Health

Sunday, Jul 01 2012 12:00 PM

KMC's trauma closure rates remain high

BY KELLIE SCHMITT Californian staff writer kschmitt@bakersfield.com

From January to May, severely injured patients couldn't go by ambulance to Kern Medical Center -- the county's only trauma facility -- on 16 separate occasions for a total of 3,707 minutes.

That means someone in a life-or-death situation had to go somewhere else for care, somewhere without the critical resources KMC has to offer.

And that's not good, said Jenny Wilson, director of emergency services for Bakersfield Memorial Hospital.

"When KMC is closed, those trauma patients are going to non-trauma centers," she said. "It's not optimal care for those patients."

That's because the county's other hospitals don't have the same equipment and staffing as KMC, a Level 2 trauma center that can handle everything from shootings to nasty car crashes.

In November, The Californian reported that KMC's closure to all ambulance traffic including traumas -- something known as full closure -- had soared by seven times over the previous year to more than 12,000 minutes.

So far, this year's numbers have dropped, though they're still much higher than 2010's, when the county hospital went on full closure for 1,625 minutes. (The numbers don't include times KMC is closed to everything except trauma).

The high numbers are troublesome since closure of the county's only trauma center could lead to delays in care, or even patient transfers to facilities outside Kern County. Academic studies and government agencies have demonstrated that a severely injured patient's risk of death is significantly lower when care is provided at a trauma center versus a non-trauma center.

KMC chief executive Paul Hensler said the hospital closes when its capacity is taxed, usually after a major auto crash or multiple shootings. Sometimes, there isn't enough capacity in the emergency or operating rooms. Essential equipment malfunctioning could also be a cause.

"I've been satisfied every time we've gone to diversion it's for a good reason," he said. "We're all very sensitive to staying open."

In fact, Hensler was on call several weeks ago and turned down a surgeon's request to go on full closure. They had used up their blood supply, and needed a half hour to get more. Hensler weighed the odds and figured they could get more blood in time.

When KMC closes to trauma, the other area hospitals will take those patients. While they can handle some of the less serious cases, they'll simply stabilize severe trauma until they can move those patients to a trauma center.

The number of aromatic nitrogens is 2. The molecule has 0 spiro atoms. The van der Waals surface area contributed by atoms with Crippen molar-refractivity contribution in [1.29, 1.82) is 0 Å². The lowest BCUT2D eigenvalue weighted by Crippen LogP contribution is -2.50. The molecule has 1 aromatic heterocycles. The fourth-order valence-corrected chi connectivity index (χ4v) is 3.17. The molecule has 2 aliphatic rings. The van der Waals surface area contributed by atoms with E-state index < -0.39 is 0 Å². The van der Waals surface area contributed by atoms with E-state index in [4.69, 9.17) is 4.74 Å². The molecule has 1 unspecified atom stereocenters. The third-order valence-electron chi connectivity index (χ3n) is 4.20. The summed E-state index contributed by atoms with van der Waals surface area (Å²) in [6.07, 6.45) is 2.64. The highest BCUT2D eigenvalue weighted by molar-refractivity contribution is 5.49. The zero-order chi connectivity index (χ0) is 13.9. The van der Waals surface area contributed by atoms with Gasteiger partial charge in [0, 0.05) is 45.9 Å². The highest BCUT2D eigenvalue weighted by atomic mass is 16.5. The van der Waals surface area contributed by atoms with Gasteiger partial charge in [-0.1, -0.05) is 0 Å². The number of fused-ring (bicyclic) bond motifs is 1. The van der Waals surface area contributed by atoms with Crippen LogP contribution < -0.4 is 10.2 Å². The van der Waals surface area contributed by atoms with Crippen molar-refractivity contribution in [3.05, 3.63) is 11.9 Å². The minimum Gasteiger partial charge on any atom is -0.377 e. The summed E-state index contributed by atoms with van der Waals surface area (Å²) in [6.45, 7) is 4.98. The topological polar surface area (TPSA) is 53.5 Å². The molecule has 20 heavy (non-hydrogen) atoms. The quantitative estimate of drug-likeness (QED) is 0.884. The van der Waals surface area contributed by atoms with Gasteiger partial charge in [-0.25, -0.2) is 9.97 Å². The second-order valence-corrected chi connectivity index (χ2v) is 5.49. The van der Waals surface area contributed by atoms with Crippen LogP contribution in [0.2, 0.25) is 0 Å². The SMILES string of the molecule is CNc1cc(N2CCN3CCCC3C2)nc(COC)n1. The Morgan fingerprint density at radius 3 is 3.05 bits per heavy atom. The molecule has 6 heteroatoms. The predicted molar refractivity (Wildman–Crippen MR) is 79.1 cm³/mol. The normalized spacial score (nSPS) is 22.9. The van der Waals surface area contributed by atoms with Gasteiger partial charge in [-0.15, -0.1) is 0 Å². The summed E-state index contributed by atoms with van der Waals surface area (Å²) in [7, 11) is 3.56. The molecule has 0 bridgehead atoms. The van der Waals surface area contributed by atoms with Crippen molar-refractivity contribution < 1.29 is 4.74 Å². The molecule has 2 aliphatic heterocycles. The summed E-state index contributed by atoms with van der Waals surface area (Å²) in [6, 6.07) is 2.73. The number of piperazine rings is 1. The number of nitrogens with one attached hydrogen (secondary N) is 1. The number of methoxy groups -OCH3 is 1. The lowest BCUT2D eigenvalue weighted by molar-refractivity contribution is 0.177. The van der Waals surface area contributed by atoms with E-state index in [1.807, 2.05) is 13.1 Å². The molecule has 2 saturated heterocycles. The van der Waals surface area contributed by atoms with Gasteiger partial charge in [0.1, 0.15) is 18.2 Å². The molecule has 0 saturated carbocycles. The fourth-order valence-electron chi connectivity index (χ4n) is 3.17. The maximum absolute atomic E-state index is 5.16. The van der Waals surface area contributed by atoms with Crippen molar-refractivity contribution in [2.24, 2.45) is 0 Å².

But Kern County Emergency Medical Services chief Ross Elliott said KMC often takes the worst cases anyway, even if it's supposedly closed to ambulances.

"If our backs are against the wall and there's a major trauma, we call them and say, 'Can you take this?'" he said. "And usually they fit it in."

That's partially why he thinks the entire closure policy at local hospitals is used as a crutch by staff who are feeling overwhelmed. He pointed to December 2011, when KMC wasn't closed at all to ambulances -- proof the hospital could manage to stay open.

The county has been working on a no-closure policy that wouldn't allow any of the area's hospitals to close to ambulance traffic, something that could be sent to the Board of Supervisors by this fall.

Hospital leaders say everyone's on board with that policy, something that has already been instituted in other counties throughout California.

Amy Olson, director of emergency services at Mercy Hospitals of Bakersfield, said her previous hospital, a trauma center in Nevada, never went on closure. When things got busy, staff worked internally to adapt, even calling in extra staff if needed.

Along with ensuring severe trauma patients end up in the best place, keeping hospitals open lets patients in ambulances pick the hospital they prefer, instead of occasionally being forced to go across town if the nearest one is on closure, she added.

Now, when one hospital closes, it creates more pressure on everyone else in the system, sometimes forcing them to close in a domino effect, said Jarrod McNaughton, a vice president at San Joaquin Community Hospital.

"It doesn't make sense to have closure in our community," he said. "We're following many, many counties in California that have instituted a similar policy."

John Surface, a division manager at Hall Ambulance, said he doesn't anecdotally recall if any local residents have suffered when KMC is fully closed to ambulances. But common sense tells him it can't be good for Bakersfield.

"If the only trauma center for 400,000 people is full, chances are that sometime someone suffers because of that," he said.

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